The annual gaming fest rolled around again last weekend, and I mutinied. I have all this fine Irongrave background worked out, and I just didn’t feel like explaining it.
So, here’s what I said…
- I’m trying an experiment here. I want to see if I can use Savage Worlds to run an old-school fantasy game, like original D&D.
- Make mediaeval characters using Savage Worlds. You can use either the Test Drive, or the rulebook. The only Arcane Backgrounds allowed are Magic and Miracles. If you can’t figure out how to build the character you want, talk to me.
- You live in a city. There’s a big dungeon nearby, and you’ve decided to barge in there, kill the monsters and steal their treasure.
At college, my gamer friends and I ran entire campaigns that lasted for years of real-time based on no more background than that.
The portable gaming kit for the weekend was an A4 display book, containing:
- Savage Worlds Test Drive V6 and Game Masters’ Screen V2.
- Red Tide ruin inhabitants.
- The London Underground map.
- Crooked Staff Productions’ greyscale dungeon maps.
- Notes on monsters, treasure, and NPCs.
- PC character sheets.
I reduced all these to A5 size so I could fit four pages in each sleeve of the book. The only thing in there that isn’t homemade or a free download is the extract from Red Tide.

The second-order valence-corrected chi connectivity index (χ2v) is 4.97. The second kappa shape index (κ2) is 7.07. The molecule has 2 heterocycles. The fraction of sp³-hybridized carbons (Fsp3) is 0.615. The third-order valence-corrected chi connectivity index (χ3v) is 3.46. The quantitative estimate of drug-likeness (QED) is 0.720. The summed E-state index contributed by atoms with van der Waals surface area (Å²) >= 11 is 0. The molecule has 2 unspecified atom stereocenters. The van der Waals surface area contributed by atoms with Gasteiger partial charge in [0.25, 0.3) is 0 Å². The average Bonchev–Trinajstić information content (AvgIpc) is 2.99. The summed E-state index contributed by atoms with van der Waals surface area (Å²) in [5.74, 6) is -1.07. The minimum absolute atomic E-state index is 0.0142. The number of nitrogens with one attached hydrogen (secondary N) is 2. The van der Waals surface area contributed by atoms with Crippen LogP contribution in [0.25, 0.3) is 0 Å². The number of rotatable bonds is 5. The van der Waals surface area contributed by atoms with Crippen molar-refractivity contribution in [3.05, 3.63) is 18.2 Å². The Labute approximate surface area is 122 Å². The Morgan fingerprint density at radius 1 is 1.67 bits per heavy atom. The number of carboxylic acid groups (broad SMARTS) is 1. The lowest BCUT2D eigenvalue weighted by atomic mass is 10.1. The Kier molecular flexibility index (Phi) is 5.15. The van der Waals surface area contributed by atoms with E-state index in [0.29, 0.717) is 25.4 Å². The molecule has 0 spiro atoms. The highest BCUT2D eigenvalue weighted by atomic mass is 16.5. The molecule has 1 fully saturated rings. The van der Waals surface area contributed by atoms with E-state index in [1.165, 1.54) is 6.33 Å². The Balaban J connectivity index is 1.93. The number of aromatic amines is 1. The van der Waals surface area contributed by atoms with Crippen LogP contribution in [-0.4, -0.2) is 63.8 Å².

I knew I could rely on them to have figures, dice, cards, and a copy of the main rulebook, so I didn’t take any of those. The party wound up containing a half-orc tank fighter, a swordmaster, a paladin, and a hobbit assassin.
And we had a blast. They fought plague-ridden dwarves and kobolds of various colours on the 1st level, befriended the Order of the Minewatch, took tea with an outlaw gang, looted an evil temple on the 4th level, narrowly avoided being drugged, kidnapped and used as breeding stock by the amazon warriors on the 7th level, and escaped being slaughtered by a demon cult on the 10th level due to a couple of sound tactical decisions and the ridiculously high Toughness and Parry of the party tank, who planted himself in a doorway to stop the cult getting out.
(Why were beginning characters going so deep? One of them was Overconfident and had a Vow “Never retreat, never back down”, and they figured out how to work the lifts.)
Savage Worlds is, as it says on the tin, fast, furious fun. Everyone enjoyed it.
I’m really not comfortable running random megadungeons any more. I started the weekend wondering if SW was a good choice for that kind of game, but I think the real point is that over the last 30 years or so we’ve all changed; the games I’m happiest running are human-centric scenarios of intrigue, and the players have grown accustomed to having some sort of story arc in the background, even if they ignore it completely, which they often do.
The experiment was thus a success on several levels.